Processing Your Order...

Search for ""

New Customers Save $20 off $100+* with code FEBNEW20

New Customers Save $20* with code FEBNEW20

*New customers only. One-time use per customer. Order must be placed by 2/28/2018. The $20 discount is given for a single order with a minimum of $100 excluding shipping and tax. Items with pricing ending in .97 are excluded and will not count toward the minimum required. Discount does not apply to corporate orders, gift certificates, StewardShip membership fees, select Champagne brands, Riedel glassware, fine and rare wine, and all bottles 3.0 liters or larger. No other promotion codes, coupon codes or corporate discounts may be applied to order.

Due to state regulations, we cannot ship wine to California

Bodegas Fernandez Rivera Dehesa La Granja 2004

Tempranillo from Spain
  • RP92
14% ABV
  • RP90
All Vintages
Ships Tue, Feb 27
Limit 0 bottles per customer
Sold in increments of 0
Currently Unavailable $19.99
Try the 2008 Vintage 17 99
25
19 99
Save $5.01 (20%)
Add to Cart
1
Limit Reached
3.7 14 Ratings
Share
Vintage Alert
Alert me when new vintages are available
Rate for better recommendations
(256 characters remaining)
Cancel Save

3.7 14 Ratings
14% ABV

Winemaker Notes

One hundred percent Tempranillo from the Pesquera clones planted in 1998. Purity of fruit accompanies concentrated texture and weight, with excellent balance and expression enhanced by two years in bottle prior to release.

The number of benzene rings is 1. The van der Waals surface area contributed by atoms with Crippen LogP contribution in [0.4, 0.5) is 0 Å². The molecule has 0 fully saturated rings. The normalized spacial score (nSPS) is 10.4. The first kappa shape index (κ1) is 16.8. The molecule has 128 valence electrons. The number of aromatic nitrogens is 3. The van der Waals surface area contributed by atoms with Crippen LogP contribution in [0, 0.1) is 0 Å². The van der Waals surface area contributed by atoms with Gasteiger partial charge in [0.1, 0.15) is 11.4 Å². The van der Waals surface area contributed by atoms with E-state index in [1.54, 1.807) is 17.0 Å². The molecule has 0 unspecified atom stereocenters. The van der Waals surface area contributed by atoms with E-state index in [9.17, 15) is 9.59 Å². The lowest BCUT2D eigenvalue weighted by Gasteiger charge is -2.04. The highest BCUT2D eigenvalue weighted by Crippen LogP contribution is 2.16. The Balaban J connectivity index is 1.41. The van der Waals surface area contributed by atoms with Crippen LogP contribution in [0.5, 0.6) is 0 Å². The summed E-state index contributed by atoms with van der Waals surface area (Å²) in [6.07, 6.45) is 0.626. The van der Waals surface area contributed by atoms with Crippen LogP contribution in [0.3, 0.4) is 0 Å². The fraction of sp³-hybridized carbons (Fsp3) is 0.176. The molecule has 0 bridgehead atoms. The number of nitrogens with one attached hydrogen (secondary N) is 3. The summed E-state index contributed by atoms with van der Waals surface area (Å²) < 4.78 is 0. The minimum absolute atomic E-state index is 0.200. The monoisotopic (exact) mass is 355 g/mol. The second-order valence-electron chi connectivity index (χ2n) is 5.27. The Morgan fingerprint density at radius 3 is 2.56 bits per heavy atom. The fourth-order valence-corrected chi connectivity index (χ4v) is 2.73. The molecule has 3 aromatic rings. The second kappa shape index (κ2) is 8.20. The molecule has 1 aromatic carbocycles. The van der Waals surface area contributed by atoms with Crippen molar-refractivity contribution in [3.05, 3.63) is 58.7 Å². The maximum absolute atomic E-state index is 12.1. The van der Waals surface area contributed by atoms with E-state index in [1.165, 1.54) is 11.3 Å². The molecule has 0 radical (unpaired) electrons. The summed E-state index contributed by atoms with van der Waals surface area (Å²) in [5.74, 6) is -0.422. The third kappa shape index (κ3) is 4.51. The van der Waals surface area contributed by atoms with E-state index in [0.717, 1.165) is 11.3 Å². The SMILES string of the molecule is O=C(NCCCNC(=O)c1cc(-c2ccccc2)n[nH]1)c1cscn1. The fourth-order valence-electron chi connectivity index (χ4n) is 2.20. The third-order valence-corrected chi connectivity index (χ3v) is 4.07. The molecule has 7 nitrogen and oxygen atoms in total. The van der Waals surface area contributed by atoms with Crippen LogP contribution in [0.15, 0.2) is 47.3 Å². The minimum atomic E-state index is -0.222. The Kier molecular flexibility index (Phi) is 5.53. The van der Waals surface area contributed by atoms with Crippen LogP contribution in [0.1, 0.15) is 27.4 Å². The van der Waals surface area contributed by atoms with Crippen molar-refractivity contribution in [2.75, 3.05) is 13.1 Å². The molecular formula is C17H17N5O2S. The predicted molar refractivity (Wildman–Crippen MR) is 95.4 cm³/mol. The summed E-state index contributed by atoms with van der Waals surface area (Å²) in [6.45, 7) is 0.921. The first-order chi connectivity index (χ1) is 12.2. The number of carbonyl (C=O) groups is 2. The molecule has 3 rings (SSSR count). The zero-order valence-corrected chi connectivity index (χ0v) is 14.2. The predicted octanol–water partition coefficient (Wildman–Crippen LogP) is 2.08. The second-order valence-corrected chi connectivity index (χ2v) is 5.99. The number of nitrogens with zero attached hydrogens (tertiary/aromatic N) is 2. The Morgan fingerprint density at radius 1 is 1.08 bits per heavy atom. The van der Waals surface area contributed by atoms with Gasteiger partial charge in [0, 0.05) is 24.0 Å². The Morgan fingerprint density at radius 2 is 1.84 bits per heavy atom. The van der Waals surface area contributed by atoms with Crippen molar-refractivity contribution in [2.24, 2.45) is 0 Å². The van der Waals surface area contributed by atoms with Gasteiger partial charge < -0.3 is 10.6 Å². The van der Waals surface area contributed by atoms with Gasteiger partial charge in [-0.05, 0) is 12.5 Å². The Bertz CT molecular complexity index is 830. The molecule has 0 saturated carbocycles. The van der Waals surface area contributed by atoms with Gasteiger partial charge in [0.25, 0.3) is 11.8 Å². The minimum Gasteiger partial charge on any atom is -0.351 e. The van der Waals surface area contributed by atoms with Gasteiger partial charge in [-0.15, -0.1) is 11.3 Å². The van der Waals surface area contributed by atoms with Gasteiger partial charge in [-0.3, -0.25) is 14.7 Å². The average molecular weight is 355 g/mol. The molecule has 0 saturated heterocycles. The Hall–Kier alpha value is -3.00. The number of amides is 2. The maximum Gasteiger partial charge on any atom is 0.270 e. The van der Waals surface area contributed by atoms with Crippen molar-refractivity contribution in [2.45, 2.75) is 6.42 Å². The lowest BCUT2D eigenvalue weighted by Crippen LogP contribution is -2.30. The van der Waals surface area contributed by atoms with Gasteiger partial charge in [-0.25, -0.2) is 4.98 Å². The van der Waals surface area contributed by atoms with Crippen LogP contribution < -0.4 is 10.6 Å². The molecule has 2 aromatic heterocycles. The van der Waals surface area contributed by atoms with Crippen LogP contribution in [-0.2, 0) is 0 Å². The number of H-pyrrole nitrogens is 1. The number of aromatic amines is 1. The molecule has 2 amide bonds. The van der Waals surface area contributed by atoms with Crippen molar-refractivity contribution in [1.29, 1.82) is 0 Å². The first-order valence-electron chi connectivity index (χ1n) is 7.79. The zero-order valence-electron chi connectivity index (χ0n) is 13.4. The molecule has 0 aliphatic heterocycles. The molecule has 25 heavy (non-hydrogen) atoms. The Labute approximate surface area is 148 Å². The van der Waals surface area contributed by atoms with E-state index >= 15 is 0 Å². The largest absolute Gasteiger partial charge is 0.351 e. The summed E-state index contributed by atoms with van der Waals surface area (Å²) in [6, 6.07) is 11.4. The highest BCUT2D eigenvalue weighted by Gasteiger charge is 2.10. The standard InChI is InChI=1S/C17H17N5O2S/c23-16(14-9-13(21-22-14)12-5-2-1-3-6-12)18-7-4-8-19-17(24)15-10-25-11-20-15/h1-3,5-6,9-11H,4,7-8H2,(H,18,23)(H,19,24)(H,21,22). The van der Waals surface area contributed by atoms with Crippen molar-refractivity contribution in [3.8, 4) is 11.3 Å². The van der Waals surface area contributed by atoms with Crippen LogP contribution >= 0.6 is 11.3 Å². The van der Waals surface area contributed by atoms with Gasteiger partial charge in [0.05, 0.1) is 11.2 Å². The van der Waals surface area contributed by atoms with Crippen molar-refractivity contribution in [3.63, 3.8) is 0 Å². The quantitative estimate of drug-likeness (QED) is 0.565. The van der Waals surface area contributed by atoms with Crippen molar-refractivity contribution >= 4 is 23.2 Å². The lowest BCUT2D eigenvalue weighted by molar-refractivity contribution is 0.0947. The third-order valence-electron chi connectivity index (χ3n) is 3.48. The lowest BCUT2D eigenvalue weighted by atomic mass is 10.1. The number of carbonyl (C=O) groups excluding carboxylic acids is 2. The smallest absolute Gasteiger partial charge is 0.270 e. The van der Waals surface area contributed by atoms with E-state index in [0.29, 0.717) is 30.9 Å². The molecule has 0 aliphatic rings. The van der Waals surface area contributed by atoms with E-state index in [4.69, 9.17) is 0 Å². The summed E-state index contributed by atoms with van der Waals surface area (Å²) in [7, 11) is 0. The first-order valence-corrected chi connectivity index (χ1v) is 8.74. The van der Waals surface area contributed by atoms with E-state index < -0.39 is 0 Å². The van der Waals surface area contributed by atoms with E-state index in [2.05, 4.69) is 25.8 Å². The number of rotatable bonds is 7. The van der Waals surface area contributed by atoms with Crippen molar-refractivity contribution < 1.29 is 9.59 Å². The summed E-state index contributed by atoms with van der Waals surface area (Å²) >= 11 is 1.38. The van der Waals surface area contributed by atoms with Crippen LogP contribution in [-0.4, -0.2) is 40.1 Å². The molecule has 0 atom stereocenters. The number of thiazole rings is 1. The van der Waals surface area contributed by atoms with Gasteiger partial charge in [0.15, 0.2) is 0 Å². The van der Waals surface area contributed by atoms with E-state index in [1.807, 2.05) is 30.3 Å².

Critical Acclaim

All Vintages
RP 92
Robert Parker's Wine Advocate
The 2004 Dehesa la Granja offers similar but more expressive aromatics, is rounder and more supple on the palate, and has outstanding depth, concentration, and length. It is more forward than the 2003 but should offer a similar drinking window. It will be at its best from 2010-2020.
View More
Bodegas Fernandez Rivera

Bodegas Fernandez Rivera

View all wine
Bodegas Fernandez Rivera, Spain
2004 Dehesa La Granja
Alejandro Fernández and his wife Esperanza Rivera, having created Tinto Pesquera and Condado de Haza in their native Ribera del Duero, looked farther afield in the Spring of 1998. Offered the opportunity to acquire one of Spain's grandest agricultural estates, they purchased the rundown estate bordering the Guareña River in the province of Zamora, in the heart of one of Spain's earliest-recognized wine regions. Known during the entire 20th-century as "La Granja Valdeguareña de los Moleros" the 1800-acre ranch had been devoted to the breeding of highly regarded fighting bulls, still in operation at the time of purchase. From the 18th through 19th centuries the estate had been a regionally-dominant producer of wine, evidenced by 40,000 square feet of cellars hand-carved by 125 laborers over 17 years. During that time the local wine producing area was known throughout Spain and Europe as Tierra del Vino (Land of Wine). House and ranch compound were renovated and a modern winemaking facility installed, directly over the 17th-century cellars. Alejandro rapidly set to work reconverting the estate to wine production, with 325 acres of old-clone Tempranillo from his vineyards in Ribera del Duero planted by late 2000. As with Fernández wines in Ribera del Duero, the fully-extracted must undergoes malolactic fermentation in new oak, and a meticulous racking and aging program achieves natural clarification. The wines are bottled after two years in the barrel.